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Debunking the Phantom Threat of License Plate Recognition

Legislation that limits technology takes lots of different forms, but most often it arises when lawmakers want quick fixes to behavioral problems by knee-capping technology.   Sometimes just the fear of possible future bad behavior is enough to trigger knee-jerk legislative intervention.

That’s the case with the new crusade against Automated License Plate Technology (LPR). Driving the crusade is a slick campaign conceived by the American Civil Liberties Union. In it, the ACLU warns of a host of potential misuses with LPR tools, while conveniently neglecting to mention that none of them has actually occurred.

[pullquote]NetChoice today released a new interactive report that separates LPR fact from fiction.[/pullquote]

If you say something enough it becomes the truth. In this case, if the ACLU repeats the same canards enough, it’s all some lawmakers need to hamstring an important and effective technological tool.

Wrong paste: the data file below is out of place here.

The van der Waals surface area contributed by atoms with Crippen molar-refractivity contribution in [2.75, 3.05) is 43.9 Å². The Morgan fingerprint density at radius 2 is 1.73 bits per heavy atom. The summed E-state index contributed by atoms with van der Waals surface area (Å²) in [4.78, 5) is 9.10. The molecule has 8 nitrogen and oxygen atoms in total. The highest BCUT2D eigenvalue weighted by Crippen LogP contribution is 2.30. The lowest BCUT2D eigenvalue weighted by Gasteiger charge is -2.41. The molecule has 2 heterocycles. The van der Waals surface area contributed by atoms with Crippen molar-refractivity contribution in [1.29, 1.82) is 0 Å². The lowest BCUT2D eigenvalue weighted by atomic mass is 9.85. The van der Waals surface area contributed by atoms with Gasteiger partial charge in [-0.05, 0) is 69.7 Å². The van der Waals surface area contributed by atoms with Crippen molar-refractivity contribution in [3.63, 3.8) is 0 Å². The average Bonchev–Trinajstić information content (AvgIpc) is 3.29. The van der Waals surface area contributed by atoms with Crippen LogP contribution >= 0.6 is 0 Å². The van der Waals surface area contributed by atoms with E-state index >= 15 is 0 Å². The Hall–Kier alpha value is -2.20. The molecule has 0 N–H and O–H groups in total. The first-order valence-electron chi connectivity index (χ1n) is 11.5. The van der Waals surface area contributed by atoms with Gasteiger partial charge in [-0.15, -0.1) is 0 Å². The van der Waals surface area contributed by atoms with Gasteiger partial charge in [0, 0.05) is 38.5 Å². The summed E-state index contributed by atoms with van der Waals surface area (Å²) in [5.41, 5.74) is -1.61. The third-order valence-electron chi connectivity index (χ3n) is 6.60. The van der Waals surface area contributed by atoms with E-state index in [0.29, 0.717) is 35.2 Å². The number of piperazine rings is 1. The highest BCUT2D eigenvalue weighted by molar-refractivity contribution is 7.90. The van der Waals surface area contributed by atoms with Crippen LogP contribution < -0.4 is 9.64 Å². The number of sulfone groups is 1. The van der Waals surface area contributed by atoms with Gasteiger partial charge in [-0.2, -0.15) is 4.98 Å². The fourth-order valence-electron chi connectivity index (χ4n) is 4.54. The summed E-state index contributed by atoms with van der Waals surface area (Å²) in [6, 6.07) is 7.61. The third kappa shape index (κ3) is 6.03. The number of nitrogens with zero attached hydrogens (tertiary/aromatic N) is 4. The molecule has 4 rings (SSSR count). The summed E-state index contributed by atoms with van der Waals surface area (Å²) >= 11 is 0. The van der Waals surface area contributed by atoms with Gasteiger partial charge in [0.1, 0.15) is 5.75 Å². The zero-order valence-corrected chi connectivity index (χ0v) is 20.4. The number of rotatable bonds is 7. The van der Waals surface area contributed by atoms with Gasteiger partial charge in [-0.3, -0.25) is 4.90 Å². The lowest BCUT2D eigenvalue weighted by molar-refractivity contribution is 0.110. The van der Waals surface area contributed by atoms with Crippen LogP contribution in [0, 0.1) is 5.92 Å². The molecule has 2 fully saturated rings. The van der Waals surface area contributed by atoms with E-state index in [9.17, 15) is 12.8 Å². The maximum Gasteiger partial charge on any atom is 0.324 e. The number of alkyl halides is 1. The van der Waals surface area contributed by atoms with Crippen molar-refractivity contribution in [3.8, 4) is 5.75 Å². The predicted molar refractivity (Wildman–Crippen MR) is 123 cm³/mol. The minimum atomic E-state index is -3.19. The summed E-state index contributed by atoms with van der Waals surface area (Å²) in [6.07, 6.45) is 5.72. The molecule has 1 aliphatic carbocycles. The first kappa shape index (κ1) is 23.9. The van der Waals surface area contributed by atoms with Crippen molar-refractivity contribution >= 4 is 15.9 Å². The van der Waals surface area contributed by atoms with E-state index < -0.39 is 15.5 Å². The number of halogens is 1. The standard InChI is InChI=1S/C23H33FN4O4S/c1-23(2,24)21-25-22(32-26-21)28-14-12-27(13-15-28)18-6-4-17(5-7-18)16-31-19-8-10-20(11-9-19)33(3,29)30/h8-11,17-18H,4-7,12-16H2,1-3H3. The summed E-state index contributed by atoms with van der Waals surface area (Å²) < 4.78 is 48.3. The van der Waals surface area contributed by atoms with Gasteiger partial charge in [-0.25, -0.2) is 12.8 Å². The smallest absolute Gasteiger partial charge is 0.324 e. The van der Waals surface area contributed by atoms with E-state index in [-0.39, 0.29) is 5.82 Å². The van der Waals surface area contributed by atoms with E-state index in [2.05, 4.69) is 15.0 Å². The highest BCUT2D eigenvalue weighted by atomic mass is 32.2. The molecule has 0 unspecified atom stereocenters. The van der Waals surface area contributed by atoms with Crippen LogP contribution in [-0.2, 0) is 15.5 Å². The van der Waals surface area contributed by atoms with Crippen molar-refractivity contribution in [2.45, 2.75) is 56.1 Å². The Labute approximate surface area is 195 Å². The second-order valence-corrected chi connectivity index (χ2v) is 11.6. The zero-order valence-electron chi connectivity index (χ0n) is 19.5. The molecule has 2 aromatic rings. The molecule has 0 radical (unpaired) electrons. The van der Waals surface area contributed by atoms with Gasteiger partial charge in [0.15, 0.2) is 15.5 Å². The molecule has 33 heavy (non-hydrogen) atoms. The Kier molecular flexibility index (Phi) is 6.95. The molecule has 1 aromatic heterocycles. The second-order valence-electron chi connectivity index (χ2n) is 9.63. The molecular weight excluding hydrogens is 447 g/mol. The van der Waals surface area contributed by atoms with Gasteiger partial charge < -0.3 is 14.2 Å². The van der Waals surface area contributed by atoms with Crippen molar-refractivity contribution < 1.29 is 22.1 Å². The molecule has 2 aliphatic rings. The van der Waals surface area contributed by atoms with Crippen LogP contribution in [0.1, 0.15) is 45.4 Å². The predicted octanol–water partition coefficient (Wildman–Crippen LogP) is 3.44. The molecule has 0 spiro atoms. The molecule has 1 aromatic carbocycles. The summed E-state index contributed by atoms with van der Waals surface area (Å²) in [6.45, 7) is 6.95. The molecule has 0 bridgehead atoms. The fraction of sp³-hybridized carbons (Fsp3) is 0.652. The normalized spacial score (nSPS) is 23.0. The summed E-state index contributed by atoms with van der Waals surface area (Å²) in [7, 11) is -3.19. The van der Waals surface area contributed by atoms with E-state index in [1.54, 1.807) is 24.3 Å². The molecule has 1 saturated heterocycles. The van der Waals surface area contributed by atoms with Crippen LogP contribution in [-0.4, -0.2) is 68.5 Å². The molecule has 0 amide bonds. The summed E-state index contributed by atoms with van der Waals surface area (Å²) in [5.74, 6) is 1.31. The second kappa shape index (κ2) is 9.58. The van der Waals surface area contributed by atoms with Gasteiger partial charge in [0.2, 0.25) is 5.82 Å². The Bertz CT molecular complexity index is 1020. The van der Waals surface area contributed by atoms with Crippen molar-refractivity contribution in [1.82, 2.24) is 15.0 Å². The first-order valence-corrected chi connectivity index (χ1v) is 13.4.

In an effort to push back against these efforts, NetChoice today released a new interactive report that separates LPR fact from fiction.

As it turns out, when you strip away the ACLU’s baseless – and in some cases, outright misleading – rhetoric, the facts tell a very different story about LPR technology and the role it plays in keeping communities safe.

I highly recommend the entire presentation, but in short, it clears up a couple of key points.

  • LPR technology works: The report details several specific incidents in which LPR technology has actually saved lives. More than 87 percent of law enforcers in our recent survey reported that LPR technology had helped solve major felonies like murder and kidnapping.
  • LPR technology respects privacy: LPR technology doesn’t record driver’s faces, and isn’t equipped to do so. LPR cameras take snapshots only of license plates, which are, by their nature, public.
  • LPR technology is already regulated: Citizens are protected from biggest phantom fear that the ACLU raises – that LPR data could be linked to identifiable driver’s license data – by a law that’s been on the books since 1994. The Driver’s Privacy Protection Act ensures that only law enforcement officers can link license plate data to DMV data.

There’s much more in the report, but the bottom line is simple. Public policy debates should be based on the facts – not unjustified fears.

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